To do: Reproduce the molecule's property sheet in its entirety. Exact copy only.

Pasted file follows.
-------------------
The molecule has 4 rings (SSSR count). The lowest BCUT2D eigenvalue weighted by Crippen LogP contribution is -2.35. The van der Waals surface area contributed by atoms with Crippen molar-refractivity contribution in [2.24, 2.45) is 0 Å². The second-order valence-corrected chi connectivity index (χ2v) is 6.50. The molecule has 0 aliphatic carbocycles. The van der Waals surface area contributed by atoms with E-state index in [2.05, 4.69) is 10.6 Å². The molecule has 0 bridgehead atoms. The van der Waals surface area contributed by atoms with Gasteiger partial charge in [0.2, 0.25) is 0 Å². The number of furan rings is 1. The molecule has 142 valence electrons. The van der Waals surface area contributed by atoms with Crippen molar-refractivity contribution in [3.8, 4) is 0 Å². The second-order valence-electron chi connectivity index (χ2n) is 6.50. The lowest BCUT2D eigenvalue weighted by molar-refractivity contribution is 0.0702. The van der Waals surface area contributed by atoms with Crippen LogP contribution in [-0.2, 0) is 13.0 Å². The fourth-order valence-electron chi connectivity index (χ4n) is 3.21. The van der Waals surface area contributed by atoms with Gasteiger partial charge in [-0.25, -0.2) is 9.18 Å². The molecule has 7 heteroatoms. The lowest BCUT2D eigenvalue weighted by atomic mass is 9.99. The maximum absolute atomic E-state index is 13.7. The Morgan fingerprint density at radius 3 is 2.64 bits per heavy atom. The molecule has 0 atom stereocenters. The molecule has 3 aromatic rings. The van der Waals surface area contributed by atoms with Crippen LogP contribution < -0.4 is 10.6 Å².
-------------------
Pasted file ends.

The molecule has 4 rings (SSSR count). The lowest BCUT2D eigenvalue weighted by Crippen LogP contribution is -2.35. The van der Waals surface area contributed by atoms with Crippen molar-refractivity contribution in [2.24, 2.45) is 0 Å². The second-order valence-corrected chi connectivity index (χ2v) is 6.50. The molecule has 0 aliphatic carbocycles. The van der Waals surface area contributed by atoms with E-state index in [2.05, 4.69) is 10.6 Å². The molecule has 0 bridgehead atoms. The van der Waals surface area contributed by atoms with Gasteiger partial charge in [0.2, 0.25) is 0 Å². The number of furan rings is 1. The molecule has 142 valence electrons. The van der Waals surface area contributed by atoms with Crippen molar-refractivity contribution in [3.8, 4) is 0 Å². The second-order valence-electron chi connectivity index (χ2n) is 6.50. The lowest BCUT2D eigenvalue weighted by molar-refractivity contribution is 0.0702. The van der Waals surface area contributed by atoms with Crippen LogP contribution in [-0.2, 0) is 13.0 Å². The fourth-order valence-electron chi connectivity index (χ4n) is 3.21. The van der Waals surface area contributed by atoms with Gasteiger partial charge in [-0.25, -0.2) is 9.18 Å². The molecule has 7 heteroatoms. The lowest BCUT2D eigenvalue weighted by atomic mass is 9.99. The maximum absolute atomic E-state index is 13.7. The Morgan fingerprint density at radius 3 is 2.64 bits per heavy atom. The molecule has 0 atom stereocenters. The molecule has 3 aromatic rings. The van der Waals surface area contributed by atoms with Crippen LogP contribution < -0.4 is 10.6 Å².